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When El Cucui Walks

Jorge Tapia

With:
Papi-Tres ... Richard Talavera Brian ... Liam Vincent Camila ...Lisa Cortez Walden Snake ... Ruben Castro Ilizaiturri Owl ... Lidia Doniz El Cucui ... Melvin Butel Musicians ... Fernando Torres,

Jorge Tapia

Bay Area playwright Roy Conboy’s new “When El Cucui Walks” is a sometimes muddy but emotionally persuasive voyage into magical-realist terrain. While the rules of its real-vs.-dream-world game could stand future editorial clarifying, the script has considerable appeal as it juggles fantasy, romance, humor and social comment.

A barrio house somewhere “in the West” is home for young Camila (Lisa Cortez Walden) and her invalid great-grandfather Papi-Tres (Richard Talavera). She’s accepted the burden — somewhat reluctantly and without additional family help — of keeping this beloved ancestor from a nursing-home fate. But Papi-Tres doesn’t make things easy. He’s constantly making her late for work, making her retell the stories he told her as a child. Between their shared loneliness and Camila’s low-wage job stress, the relationship is beginning to wear.

Enter Brian (Liam Vincent), a young Caucasian male seemingly summoned up by Papi-Tres. He too wants to hear those folkloric tales, but soon reveals another, love-struck agenda.

The action blurs between fairly bleak if humorous everyday experience and Papi-Tres stories — the latter dominated by companion and nemesis El Cucui (Melvin Butel), a wolfish trickster whose powers are as great as his motivations are untrustworthy.

Conboy doesn’t incorporate this mystical element very coherently. We’re often unsure whether Papi-Tres or El Cucui is in control, or what impact the latter’s dream world (glimpsed behind a scrim, with two other “animal spirits” mimed in Raquel Haro’s choreography) has on the young romantic pair. In the end, it appears Papi-Tres has made a sort of Faustian deal to ensure his great-grandchild’s happiness, but this tension should be more clearly foreshadowed throughout.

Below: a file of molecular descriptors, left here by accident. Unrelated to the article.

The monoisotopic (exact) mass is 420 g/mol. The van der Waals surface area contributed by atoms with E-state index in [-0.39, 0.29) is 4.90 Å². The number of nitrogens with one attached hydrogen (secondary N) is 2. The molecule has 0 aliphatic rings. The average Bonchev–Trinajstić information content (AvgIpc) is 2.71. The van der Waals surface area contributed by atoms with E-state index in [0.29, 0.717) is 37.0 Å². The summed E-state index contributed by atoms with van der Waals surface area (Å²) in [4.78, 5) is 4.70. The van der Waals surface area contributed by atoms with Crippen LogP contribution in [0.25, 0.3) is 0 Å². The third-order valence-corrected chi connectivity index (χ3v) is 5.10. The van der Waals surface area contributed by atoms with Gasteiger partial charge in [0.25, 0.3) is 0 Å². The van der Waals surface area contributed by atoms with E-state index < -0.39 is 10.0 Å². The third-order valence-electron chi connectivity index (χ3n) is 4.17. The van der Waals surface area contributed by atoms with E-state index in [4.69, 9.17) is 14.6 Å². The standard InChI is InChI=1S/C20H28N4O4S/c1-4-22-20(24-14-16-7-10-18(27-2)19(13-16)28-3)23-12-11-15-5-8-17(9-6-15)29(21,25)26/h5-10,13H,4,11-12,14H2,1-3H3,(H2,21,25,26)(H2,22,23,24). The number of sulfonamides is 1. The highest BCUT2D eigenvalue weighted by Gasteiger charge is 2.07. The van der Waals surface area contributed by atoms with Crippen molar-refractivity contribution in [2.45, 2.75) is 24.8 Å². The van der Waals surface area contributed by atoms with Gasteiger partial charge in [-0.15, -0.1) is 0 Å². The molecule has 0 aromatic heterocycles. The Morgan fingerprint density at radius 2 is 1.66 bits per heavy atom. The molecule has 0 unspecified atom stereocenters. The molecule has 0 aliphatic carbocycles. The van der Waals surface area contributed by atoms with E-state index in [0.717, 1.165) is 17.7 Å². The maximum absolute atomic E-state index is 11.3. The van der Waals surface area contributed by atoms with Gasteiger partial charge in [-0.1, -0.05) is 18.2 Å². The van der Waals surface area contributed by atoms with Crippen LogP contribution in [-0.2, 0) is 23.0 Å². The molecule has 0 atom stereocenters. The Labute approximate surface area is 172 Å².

Despite such confusion, “When El Cucui Walks” offers considerable pleasure. Characters are drawn simply yet with satisfying relish; only Camila’s railings about sexual harassment on the job and her shrunken opportunities hit too blunt a note. The mix of fantasy, earthy wit and sensuality reaches a delightful crescendo just before intermission: As Camila and Brian surrender to mutual attraction, the spirits and Papi-Tres urge them on with a giddy, Dionysian dance.

Roberto Gutierrez Varea’s Esperanza production realizes Conboy’s ambitious canvas with low-budget dexterity, from Jerry Reynolds’ evocative set to the live musical accompaniment. Talavera’s wry Papi-Tres and Cortez Walden’s more sourly amusing Camila are notable in a generally strong cast.

When El Cucui Walks

Production: A Teatro de la Esperanza presentation, in partnership with Teatro Mision, of a play in two acts by Roy Conboy. Directed by Roberto Gutierrez Varea.

Crew: Set, Jerry Reynolds; choreography, Raquel Haro; lighting, William Langfield III; costumes, Chrystene R. Ells; stage manager, Mara Faye Lethem. Artistic directors , Rodrigo Duarte Clark, Ruben Castro Ilizaiturri. Opened, reviewed Feb. 19, 1994 , at Teatro Mision (through March 13). 142 seats; $ 8 top.

With: Papi-Tres ... Richard Talavera Brian ... Liam Vincent Camila ...Lisa Cortez Walden Snake ... Ruben Castro Ilizaiturri Owl ... Lidia Doniz El Cucui ... Melvin Butel Musicians ... Fernando Torres,

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